The question of reasonable compensation is frequently debated in shareholder disputes, divorces and IRS audits. Owners’ compensation is a discretionary expense that controlling owners can alter. It can vary significantly from company to company depending on many factors, including the owner’s education, licenses, training and salary history; the business’s size and financial health; the business’s location; industry trends; and the state of the economy.
A valuator can help a company estimate a range of reasonable compensation that eliminates “owner bias” and adjusts income to a level that reflects economic reality based on objective market data.
The IRS and the Tax Court weigh in
It’s not unusual for the IRS to question the compensation that closely held companies pay their owners. But in a 1983 decision, Elliots Inc. v. Commissioner, and in several subsequent decisions, including Multi-Pak Corp. v. Commissioner, the Tax Court provided some guidance, articulating five factors, or tests, that often come into play in determining whether an owner-employee’s compensation is reasonable:
The Tax Court may apply the “independent investor test.” According to the test, if the company’s earnings on equity after payment of the owner’s compensation would satisfy a hypothetical independent investor, the compensation would probably be reasonable.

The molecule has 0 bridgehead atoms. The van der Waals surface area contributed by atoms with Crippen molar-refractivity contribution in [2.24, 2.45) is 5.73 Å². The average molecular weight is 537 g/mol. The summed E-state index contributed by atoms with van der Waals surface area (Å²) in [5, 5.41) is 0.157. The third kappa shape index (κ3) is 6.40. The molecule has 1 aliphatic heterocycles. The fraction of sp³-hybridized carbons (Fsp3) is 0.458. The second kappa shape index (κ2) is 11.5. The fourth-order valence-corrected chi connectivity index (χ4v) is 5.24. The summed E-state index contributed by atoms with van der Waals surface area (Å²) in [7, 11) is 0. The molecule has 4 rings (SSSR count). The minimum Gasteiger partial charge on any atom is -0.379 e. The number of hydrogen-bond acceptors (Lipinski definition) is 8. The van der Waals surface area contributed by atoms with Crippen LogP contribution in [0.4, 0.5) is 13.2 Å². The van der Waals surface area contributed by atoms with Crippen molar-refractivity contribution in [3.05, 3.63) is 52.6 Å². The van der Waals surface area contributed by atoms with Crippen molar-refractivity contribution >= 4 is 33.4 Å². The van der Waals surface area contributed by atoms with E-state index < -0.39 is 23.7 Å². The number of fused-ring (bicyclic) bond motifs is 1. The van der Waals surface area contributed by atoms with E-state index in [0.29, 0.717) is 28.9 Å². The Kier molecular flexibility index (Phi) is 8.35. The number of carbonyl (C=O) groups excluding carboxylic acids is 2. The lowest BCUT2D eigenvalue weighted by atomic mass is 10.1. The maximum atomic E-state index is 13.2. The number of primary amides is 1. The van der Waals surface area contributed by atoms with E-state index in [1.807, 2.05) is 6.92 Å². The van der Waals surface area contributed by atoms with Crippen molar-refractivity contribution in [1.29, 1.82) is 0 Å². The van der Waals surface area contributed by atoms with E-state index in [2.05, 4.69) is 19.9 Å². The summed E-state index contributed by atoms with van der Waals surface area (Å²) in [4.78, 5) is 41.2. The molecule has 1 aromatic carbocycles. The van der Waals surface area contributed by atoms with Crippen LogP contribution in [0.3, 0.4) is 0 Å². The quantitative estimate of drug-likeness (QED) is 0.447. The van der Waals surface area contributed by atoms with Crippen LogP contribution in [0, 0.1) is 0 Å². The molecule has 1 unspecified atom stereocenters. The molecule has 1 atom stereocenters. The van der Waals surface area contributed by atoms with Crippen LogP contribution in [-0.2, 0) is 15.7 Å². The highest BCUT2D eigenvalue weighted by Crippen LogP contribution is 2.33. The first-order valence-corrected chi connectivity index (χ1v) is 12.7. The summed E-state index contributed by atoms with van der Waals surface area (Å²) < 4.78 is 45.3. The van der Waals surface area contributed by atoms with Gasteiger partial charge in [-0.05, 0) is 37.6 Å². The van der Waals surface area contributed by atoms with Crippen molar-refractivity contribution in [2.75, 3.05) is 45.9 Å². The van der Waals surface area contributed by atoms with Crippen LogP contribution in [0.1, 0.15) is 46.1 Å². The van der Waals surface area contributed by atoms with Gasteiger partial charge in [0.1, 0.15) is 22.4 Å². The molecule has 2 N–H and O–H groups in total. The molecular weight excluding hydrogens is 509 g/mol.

Of course, reasonable replacement compensation may, on occasion, differ from the criteria the Tax Court uses to challenge executive compensation. In the business world, for instance, it may be possible to justify paying much more than what might be considered reasonable to maintain the operation if the company requires special talents to improve or dramatically grow. There are always exceptions, and reasonableness is, to some extent, in the eye of the beholder. But typically, reasonable compensation is objective, unbiased and based on relevant empirical data.
But the Tax Court’s decisions and analysis provide a valuable roadmap for withstanding IRS challenges. Business owners, attorneys and other interested parties can benefit from understanding the five factors the Tax Court takes into account when evaluating reasonableness of an owner’s compensation. Qualified experts apply these factors — and others — to help enable business owners and attorneys to prevail in court.
This publication is distributed with the understanding that the author, publisher and distributor are not rendering legal, accounting or other professional advice or opinions on specific facts or matters, and, accordingly, assume no liability whatsoever in connection with its use. In addition, any discounts are used for illustrative purposes and do not purport to be specific recommendations.